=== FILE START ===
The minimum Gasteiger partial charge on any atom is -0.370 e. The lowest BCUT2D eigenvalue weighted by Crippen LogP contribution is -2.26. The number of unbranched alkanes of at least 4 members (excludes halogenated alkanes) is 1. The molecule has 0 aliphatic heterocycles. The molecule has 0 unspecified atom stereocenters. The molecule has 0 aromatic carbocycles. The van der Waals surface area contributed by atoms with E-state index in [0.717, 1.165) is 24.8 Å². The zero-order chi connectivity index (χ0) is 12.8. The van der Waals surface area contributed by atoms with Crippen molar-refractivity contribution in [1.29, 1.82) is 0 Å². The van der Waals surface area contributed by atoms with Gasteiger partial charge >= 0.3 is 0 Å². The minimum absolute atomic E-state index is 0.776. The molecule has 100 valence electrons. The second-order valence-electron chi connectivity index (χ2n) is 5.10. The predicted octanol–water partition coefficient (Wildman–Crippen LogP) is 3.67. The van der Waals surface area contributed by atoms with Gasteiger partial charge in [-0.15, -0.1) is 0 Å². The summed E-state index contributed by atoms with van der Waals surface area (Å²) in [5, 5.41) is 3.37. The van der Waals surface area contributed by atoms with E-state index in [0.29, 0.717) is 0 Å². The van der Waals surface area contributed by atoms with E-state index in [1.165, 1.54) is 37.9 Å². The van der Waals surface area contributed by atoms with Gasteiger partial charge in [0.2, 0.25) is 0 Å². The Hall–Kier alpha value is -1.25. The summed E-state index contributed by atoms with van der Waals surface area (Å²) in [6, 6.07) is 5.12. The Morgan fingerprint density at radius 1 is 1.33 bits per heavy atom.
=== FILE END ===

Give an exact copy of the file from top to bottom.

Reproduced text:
The minimum Gasteiger partial charge on any atom is -0.370 e. The lowest BCUT2D eigenvalue weighted by Crippen LogP contribution is -2.26. The number of unbranched alkanes of at least 4 members (excludes halogenated alkanes) is 1. The molecule has 0 aliphatic heterocycles. The molecule has 0 unspecified atom stereocenters. The molecule has 0 aromatic carbocycles. The van der Waals surface area contributed by atoms with E-state index in [0.717, 1.165) is 24.8 Å². The zero-order chi connectivity index (χ0) is 12.8. The van der Waals surface area contributed by atoms with Crippen molar-refractivity contribution in [1.29, 1.82) is 0 Å². The van der Waals surface area contributed by atoms with Gasteiger partial charge >= 0.3 is 0 Å². The minimum absolute atomic E-state index is 0.776. The molecule has 100 valence electrons. The second-order valence-electron chi connectivity index (χ2n) is 5.10. The predicted octanol–water partition coefficient (Wildman–Crippen LogP) is 3.67. The van der Waals surface area contributed by atoms with Gasteiger partial charge in [-0.15, -0.1) is 0 Å². The summed E-state index contributed by atoms with van der Waals surface area (Å²) in [5, 5.41) is 3.37. The van der Waals surface area contributed by atoms with E-state index in [0.29, 0.717) is 0 Å². The van der Waals surface area contributed by atoms with E-state index in [1.165, 1.54) is 37.9 Å². The van der Waals surface area contributed by atoms with Gasteiger partial charge in [0.2, 0.25) is 0 Å². The Hall–Kier alpha value is -1.25. The summed E-state index contributed by atoms with van der Waals surface area (Å²) in [6, 6.07) is 5.12. The Morgan fingerprint density at radius 1 is 1.33 bits per heavy atom.